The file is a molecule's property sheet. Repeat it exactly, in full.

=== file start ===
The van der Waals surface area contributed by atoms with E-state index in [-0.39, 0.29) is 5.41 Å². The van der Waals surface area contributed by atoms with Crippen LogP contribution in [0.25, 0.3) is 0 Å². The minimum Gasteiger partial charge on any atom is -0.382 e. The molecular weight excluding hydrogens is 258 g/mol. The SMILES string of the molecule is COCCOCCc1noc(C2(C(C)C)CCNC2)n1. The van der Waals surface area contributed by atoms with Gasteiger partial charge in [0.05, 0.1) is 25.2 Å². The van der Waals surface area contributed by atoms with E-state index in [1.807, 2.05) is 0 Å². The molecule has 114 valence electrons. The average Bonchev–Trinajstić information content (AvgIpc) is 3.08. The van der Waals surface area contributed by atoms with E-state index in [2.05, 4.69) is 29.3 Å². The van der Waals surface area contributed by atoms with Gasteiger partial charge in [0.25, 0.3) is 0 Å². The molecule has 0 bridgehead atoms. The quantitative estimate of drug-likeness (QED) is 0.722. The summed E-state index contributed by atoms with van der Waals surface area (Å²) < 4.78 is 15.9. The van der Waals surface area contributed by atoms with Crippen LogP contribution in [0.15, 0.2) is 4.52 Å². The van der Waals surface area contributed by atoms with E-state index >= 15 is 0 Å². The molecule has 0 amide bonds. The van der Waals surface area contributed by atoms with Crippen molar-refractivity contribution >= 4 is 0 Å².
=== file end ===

The van der Waals surface area contributed by atoms with E-state index in [-0.39, 0.29) is 5.41 Å². The van der Waals surface area contributed by atoms with Crippen LogP contribution in [0.25, 0.3) is 0 Å². The minimum Gasteiger partial charge on any atom is -0.382 e. The molecular weight excluding hydrogens is 258 g/mol. The SMILES string of the molecule is COCCOCCc1noc(C2(C(C)C)CCNC2)n1. The van der Waals surface area contributed by atoms with Gasteiger partial charge in [0.05, 0.1) is 25.2 Å². The van der Waals surface area contributed by atoms with E-state index in [1.807, 2.05) is 0 Å². The molecule has 114 valence electrons. The average Bonchev–Trinajstić information content (AvgIpc) is 3.08. The van der Waals surface area contributed by atoms with E-state index in [2.05, 4.69) is 29.3 Å². The van der Waals surface area contributed by atoms with Gasteiger partial charge in [0.25, 0.3) is 0 Å². The molecule has 0 bridgehead atoms. The quantitative estimate of drug-likeness (QED) is 0.722. The summed E-state index contributed by atoms with van der Waals surface area (Å²) < 4.78 is 15.9. The van der Waals surface area contributed by atoms with Crippen LogP contribution in [0.15, 0.2) is 4.52 Å². The van der Waals surface area contributed by atoms with E-state index >= 15 is 0 Å². The molecule has 0 amide bonds. The van der Waals surface area contributed by atoms with Crippen molar-refractivity contribution >= 4 is 0 Å².